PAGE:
While this film could be considered a gangster movie or a heist film, it is also considered a film noir and a precursor to the French New Wave.
The title translates to read “Bob the Gambler” or “Bob the High Roller” in English. So … what about Bob? Well you might ask.
Bob (played by the very white-haired Bob Montagné) is an ex-con who served time for bank robbery. He’s clearly a gambling addict, because he keeps at it, despite the fact that he is losing and digging himself deeper into the hole. Otherwise, he seems like a nice enough guy. He even tries to protect a young woman named Anne (played by Isabelle Corey) from an abusive pimp named Marc (played by Gérard Buhr). He encourages his young protégé Paolo (played by Daniel Cauchy) to get to know Anne.
Unfortunately, even though Marc is arrested for mistreating Anne, he gets released after promising to provide the cops with any hot tips, aka, to be an informant or, in other words, a stoolie, a pigeon, a snitch, a rat.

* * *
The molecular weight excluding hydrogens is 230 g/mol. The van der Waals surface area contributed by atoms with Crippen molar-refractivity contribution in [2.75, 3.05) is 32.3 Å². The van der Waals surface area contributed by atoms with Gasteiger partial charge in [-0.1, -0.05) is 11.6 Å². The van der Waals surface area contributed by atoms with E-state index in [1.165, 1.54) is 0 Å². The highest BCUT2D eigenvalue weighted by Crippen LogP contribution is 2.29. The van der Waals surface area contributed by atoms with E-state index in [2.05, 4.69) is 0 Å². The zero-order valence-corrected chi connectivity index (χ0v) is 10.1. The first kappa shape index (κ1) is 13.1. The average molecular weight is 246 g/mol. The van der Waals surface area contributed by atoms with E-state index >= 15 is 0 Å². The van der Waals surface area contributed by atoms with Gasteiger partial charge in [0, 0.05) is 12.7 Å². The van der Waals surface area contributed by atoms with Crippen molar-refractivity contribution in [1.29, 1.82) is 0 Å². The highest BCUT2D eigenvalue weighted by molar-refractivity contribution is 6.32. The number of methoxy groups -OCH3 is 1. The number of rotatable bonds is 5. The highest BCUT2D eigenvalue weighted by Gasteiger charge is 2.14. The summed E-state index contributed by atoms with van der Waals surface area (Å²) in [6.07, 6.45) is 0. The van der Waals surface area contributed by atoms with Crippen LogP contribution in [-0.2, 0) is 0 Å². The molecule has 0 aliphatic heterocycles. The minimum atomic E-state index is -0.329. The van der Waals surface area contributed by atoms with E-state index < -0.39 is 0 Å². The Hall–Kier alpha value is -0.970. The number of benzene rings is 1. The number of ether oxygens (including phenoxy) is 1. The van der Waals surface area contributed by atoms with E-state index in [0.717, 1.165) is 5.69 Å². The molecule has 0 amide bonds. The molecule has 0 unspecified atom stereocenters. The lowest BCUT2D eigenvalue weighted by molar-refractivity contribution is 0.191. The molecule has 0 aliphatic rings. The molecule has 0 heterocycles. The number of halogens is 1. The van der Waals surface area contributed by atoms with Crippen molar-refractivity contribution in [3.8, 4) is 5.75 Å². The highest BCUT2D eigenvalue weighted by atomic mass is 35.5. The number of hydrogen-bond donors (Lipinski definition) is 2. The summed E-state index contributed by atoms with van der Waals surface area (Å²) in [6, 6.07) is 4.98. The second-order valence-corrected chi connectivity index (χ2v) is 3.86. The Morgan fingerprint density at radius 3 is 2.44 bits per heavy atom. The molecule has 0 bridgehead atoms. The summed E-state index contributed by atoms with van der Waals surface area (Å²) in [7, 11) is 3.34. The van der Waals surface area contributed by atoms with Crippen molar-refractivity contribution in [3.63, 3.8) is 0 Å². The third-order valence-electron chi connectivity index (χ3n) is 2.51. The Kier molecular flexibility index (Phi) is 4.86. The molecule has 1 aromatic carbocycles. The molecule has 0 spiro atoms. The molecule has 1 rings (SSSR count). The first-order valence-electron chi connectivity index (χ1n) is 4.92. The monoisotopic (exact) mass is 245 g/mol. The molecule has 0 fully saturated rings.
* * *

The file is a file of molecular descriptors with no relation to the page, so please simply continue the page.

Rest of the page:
And once it’s revealed that Bob and his friend Roger (a safecracker played by André Garet) plan to pull a major heist at a casino, it’s not hard to figure out where this one’s heading.
The heist is naturally all planned out to a T and should be a slam dunk or a day at the beach or a piece of cake. Except that Paolo makes the same mistake that guy Peter in Office Space did. He blabs the scheme to Anne, who’s dumb enough to tell Marc the Nasty Pimp/Rat/Snitch all about it.
And it helps not at all that Bob the Gambling Addict has to wait for several hours in the very casino they’re robbing. And he would pick this time to have amazingly good luck at the gambling table, causing things to go a bit awry.
Need I say more?
Okay, I will. The success of the casino job depends on the safecracker’s speed and, as it happens, this safe is particularly hard to crack. So, there is a great deal of suspense throughout as to how he does the job and whether he’ll do it fast enough. Not to mention the timing, in general.
And, well, it’s Paris. It’s cool. It’s noir. It’s the bleeding edge of the New Wave.
Now, need I say more?
Directed by Jean-Pierre Melville
Produced by Jean-Pierre Melville and Serge Silberman
Screenplay by Jean-Pierre Melville
Check out the preview! I forgot to mention the awesome Simone Paris in the part of the bartender, Yvonne.